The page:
Aigues-Mortes – dead water and flying sand

Europe

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     When I asked my friends about recommendations on things to do near Montpellier, a lot of them recommended Aigues-Mortes. A strange name for a city as it translates to “dead water“, due to the fact that the marshes and ponds have stagnant water which is not potable.

We decided to make a little detour to Grau-du-Roi (“king’s pond“) which supposably has some really pretty beaches. The plan was to spend around 2h at the beach and then move on to Aigues-Mortes. But as soon as we got off the bus, a violent wind greeted us and blew sand into every little crack and gap, including our eyes. Not pleasant.

We hid in a small street waiting for the tourist office to open and find a way to escape this weather-madness. Besides, I had heard about a saline between Grau-du-Roi and Aigues-Mortes where you could visit the production site and buy some local produce of Fleur du Sel.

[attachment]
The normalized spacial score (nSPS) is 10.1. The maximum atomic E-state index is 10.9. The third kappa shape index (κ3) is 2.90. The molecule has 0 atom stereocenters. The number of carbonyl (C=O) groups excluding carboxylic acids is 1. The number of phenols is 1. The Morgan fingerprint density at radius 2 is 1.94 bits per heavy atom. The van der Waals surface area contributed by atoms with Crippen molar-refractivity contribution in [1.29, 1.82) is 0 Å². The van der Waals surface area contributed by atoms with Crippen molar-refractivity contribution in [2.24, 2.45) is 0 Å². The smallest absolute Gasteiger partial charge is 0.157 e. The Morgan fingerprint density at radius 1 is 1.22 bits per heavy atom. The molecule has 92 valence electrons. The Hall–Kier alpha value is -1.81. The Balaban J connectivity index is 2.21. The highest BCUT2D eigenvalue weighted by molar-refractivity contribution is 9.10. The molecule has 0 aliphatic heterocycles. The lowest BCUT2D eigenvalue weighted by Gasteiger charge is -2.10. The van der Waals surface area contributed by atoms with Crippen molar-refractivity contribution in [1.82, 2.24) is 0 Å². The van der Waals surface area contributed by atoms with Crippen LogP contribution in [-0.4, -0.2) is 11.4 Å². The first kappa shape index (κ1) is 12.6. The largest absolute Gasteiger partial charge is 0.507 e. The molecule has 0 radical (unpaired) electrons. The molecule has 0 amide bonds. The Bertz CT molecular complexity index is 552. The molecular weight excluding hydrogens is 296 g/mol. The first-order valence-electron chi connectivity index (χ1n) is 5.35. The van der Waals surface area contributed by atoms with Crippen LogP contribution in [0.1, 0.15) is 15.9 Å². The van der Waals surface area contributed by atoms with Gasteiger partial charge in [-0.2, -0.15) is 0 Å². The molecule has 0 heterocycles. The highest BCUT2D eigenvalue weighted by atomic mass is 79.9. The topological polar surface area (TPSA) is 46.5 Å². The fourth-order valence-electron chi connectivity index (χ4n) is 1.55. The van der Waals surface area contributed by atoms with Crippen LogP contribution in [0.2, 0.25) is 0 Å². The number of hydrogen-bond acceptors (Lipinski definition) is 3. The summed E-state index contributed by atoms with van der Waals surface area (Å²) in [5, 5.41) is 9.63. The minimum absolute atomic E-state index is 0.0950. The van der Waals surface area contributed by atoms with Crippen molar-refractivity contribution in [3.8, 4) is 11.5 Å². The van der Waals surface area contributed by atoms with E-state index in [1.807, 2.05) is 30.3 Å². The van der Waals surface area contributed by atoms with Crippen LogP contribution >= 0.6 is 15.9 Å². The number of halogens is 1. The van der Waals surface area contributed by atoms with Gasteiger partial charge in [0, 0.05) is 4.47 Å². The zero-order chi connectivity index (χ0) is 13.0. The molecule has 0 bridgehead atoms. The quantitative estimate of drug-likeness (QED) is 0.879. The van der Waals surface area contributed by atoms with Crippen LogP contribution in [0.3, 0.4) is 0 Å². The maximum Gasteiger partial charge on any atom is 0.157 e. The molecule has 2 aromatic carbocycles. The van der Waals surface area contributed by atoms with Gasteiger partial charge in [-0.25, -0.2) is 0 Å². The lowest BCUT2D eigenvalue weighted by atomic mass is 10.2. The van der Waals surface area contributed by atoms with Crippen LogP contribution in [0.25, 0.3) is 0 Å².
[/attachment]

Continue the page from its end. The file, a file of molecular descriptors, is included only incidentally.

In the tourist office, we were told that we had exactly two minutes to make it to the bus station, so we sprinted through the streets and made it just in time (thanks to the typical Southern French delay). The friendly bus driver even pointed out the way to the saline as he dropped us off in the middle of a busy motorway. Finally, we made it in one piece to the saline but it was closed due to the storm. No luck this time.

At least it was not too long a walk to Aigues-Mortes where we enjoyed lunch and climbed onto the medieval city wall. It became the first French harbour at the Mediterranean sea in the 13th century when King Louis IX bought it from the monks in the area. Which is funny because Aigues-Mortes does not really lie by the sea, but is connected to it through a system of canals and ponds.

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From the city wall, you can overlook the Petit Camargue (an area of marshly land) and the saline where large hills of salt rested beside the purple water (due to halophil cyanobacteria that live in the salty water).

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